Halloween Endurance Test: Troll (1986)
My grandfather had hundreds of bootlegged movies. Tons and tons of VHS cassette tapes, with the movies jammed together without rhyme or reason. That is where I first encountered John Buechler’s 1986 “treat” Troll.
The Daily News apparently felt that this was “a special-effects pig-out.” Seems more like a mid-eighties cash-grab for some leftover Labyrinth love. Starring both Sonny Bono and Julia Louis-Dreyfus!
(Strange how both Julia and “America’s sweetheart” Jennifer (Leprechaun) Aniston starred in regrettable imp horror films early in their careers, only to later find fame in sit-coms.)
Visually the film takes its cues from the aforementioned Labyrinth and/or Legend. Dealing, as it does, with troll who’s trying to reunite with his onetime paramour. (A paramour who looks a lot like television’s Miss Bliss ten years later.) He does this by turning the various apartment complex’s rooms into sylvan retreats and their inhabitants into elfin folk. First “victim” is a family’s little daughter, who becomes the troll’s human disguise.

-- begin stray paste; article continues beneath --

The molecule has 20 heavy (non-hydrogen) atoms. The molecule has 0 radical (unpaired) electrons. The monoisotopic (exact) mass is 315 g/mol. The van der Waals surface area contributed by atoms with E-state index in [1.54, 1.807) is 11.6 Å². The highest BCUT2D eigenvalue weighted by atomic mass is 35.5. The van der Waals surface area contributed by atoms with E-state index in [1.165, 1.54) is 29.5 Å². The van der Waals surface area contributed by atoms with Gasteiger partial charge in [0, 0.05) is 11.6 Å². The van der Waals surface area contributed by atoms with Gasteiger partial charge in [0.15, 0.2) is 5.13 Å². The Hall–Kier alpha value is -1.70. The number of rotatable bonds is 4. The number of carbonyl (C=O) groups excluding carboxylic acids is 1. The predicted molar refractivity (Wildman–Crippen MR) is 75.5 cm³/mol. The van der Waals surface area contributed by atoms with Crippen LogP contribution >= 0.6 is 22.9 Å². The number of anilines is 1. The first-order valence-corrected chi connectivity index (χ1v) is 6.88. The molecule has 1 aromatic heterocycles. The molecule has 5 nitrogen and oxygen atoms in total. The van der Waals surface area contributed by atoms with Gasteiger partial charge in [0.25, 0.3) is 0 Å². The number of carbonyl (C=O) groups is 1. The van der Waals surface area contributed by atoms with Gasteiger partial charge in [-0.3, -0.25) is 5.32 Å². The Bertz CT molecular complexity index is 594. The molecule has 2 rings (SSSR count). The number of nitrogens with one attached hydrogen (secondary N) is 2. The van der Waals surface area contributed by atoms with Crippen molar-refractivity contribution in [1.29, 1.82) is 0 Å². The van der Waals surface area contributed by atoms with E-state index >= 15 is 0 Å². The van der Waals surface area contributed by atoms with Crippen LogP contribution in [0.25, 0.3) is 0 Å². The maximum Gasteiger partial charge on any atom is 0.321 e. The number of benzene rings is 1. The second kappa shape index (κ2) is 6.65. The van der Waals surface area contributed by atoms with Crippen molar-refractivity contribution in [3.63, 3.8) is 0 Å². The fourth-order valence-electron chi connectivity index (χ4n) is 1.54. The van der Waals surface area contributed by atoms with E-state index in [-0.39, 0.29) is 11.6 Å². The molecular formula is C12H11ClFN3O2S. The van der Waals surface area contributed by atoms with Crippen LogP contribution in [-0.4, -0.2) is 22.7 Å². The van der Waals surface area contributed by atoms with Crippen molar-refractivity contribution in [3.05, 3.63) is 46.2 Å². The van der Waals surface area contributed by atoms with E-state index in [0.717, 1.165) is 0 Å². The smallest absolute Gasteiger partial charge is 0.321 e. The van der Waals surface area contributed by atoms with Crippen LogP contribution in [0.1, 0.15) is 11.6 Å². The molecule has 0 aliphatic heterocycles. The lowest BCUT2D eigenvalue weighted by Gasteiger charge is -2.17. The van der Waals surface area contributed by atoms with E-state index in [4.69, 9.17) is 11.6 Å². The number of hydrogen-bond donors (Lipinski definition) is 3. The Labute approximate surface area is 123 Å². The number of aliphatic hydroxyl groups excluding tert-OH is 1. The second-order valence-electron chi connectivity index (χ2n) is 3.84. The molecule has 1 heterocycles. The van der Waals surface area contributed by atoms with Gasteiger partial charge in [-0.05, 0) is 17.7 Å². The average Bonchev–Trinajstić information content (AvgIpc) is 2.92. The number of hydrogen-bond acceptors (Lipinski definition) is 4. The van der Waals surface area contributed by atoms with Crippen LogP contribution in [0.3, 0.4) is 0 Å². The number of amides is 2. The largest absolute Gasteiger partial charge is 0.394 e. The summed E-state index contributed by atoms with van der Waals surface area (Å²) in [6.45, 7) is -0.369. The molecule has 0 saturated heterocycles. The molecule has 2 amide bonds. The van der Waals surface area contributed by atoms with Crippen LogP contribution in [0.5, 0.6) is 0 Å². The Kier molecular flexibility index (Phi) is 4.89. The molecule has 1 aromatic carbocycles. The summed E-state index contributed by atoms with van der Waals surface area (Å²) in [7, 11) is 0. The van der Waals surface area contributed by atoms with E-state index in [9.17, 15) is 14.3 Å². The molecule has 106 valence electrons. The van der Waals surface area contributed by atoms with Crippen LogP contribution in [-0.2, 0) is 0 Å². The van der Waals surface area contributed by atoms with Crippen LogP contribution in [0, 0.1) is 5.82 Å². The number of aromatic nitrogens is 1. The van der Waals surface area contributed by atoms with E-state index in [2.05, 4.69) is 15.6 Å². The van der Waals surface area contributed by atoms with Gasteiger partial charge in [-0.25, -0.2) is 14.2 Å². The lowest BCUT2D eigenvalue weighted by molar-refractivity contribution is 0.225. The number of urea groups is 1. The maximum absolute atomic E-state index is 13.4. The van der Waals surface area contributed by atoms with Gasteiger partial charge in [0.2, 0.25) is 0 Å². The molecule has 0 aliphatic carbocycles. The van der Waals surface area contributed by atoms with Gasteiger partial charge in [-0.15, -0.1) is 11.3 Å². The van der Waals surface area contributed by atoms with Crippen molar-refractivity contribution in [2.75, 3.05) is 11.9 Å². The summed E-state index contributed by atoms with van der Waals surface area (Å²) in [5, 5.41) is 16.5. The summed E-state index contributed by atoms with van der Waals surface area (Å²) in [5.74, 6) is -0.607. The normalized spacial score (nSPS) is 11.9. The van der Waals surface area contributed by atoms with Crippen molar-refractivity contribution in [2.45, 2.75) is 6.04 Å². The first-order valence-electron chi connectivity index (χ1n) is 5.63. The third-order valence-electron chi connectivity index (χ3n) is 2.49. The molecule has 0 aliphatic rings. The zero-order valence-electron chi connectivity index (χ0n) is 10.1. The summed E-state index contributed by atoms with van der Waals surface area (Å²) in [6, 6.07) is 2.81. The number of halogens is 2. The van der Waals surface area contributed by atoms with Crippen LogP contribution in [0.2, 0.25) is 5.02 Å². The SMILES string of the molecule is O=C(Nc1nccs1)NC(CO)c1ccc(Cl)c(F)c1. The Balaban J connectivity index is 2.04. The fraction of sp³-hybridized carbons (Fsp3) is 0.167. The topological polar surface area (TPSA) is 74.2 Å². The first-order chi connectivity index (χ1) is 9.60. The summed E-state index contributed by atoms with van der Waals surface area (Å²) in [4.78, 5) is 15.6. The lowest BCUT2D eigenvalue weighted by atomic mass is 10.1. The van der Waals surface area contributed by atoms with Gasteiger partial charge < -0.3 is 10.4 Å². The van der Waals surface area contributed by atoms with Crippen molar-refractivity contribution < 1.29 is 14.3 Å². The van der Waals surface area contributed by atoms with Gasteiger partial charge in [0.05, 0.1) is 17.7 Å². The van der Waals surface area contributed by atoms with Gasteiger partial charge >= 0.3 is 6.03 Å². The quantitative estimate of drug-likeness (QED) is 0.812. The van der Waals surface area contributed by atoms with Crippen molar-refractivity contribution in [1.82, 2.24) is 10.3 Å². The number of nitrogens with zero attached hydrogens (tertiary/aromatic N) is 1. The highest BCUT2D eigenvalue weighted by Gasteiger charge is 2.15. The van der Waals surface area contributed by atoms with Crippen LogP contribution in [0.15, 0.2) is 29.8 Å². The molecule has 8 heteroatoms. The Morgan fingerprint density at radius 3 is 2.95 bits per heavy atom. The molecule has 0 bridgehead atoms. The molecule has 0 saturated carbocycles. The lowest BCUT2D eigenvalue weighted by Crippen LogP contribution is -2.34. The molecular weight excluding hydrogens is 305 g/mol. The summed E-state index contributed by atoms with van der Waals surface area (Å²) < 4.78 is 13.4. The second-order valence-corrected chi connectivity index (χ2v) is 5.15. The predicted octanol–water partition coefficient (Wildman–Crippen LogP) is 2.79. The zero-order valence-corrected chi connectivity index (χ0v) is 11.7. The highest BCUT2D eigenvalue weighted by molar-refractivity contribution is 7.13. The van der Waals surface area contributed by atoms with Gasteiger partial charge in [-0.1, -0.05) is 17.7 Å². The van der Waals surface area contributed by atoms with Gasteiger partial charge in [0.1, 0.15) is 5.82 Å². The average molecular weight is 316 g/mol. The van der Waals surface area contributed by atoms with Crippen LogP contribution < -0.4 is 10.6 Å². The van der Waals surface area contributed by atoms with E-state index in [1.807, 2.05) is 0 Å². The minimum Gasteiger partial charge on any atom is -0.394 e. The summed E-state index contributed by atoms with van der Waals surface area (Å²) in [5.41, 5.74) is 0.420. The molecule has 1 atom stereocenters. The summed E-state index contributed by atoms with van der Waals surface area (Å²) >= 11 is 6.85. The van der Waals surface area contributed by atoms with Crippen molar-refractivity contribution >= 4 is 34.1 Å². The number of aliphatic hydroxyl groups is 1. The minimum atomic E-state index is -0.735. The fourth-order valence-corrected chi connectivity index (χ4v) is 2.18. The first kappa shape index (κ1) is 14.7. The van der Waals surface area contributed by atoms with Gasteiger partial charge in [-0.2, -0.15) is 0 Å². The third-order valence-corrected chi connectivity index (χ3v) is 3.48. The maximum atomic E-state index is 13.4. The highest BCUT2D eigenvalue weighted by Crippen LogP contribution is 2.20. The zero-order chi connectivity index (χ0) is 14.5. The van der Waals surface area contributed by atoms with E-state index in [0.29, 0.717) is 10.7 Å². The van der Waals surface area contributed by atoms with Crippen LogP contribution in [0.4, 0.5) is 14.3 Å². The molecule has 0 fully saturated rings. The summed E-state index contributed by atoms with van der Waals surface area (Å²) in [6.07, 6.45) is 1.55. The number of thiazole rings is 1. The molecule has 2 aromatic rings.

Only in the eighties could this plot float. Let me get this straight, there’s a creature who’s turning a building that’s three blocks from a slum into a wooded glade full of fantastic, otherworldly creatures and that’s a bad thing? I can hear the inhabitants complaining now, “We love the smell of urine in the halls! How dare you!” All to impress a girl he once loved who’s now on the edge of being geriatric. So he loves nature and being green, and also old people. He must be stopped!
One apartment away from turning the complex into the perfect mid-city campground, the troll’s “evil” plan meets its end. The brother of the little girl finds the Miss Bliss character and plans on ways to bring his sister back. A plan that involves stabbing some supertroll in the chest with a magic spear which’ll undo/reverse all the “evil” magics.
Julia Louise-Dreyfus transforms back from a fairy sprite into a harried, sexually-harassed secretary. Sonny Bono returns to being an angry, woman-hating drunk. The family returns to an apartment which’ll surely infect them with either lead-poisoning or asbestos; causing all of them an early grave. Frankly the only character who comes out ahead is the Miss Bliss character. Who, relying on the magics of her ancient past, manages to spend all day painting with a talking mushroom by her side.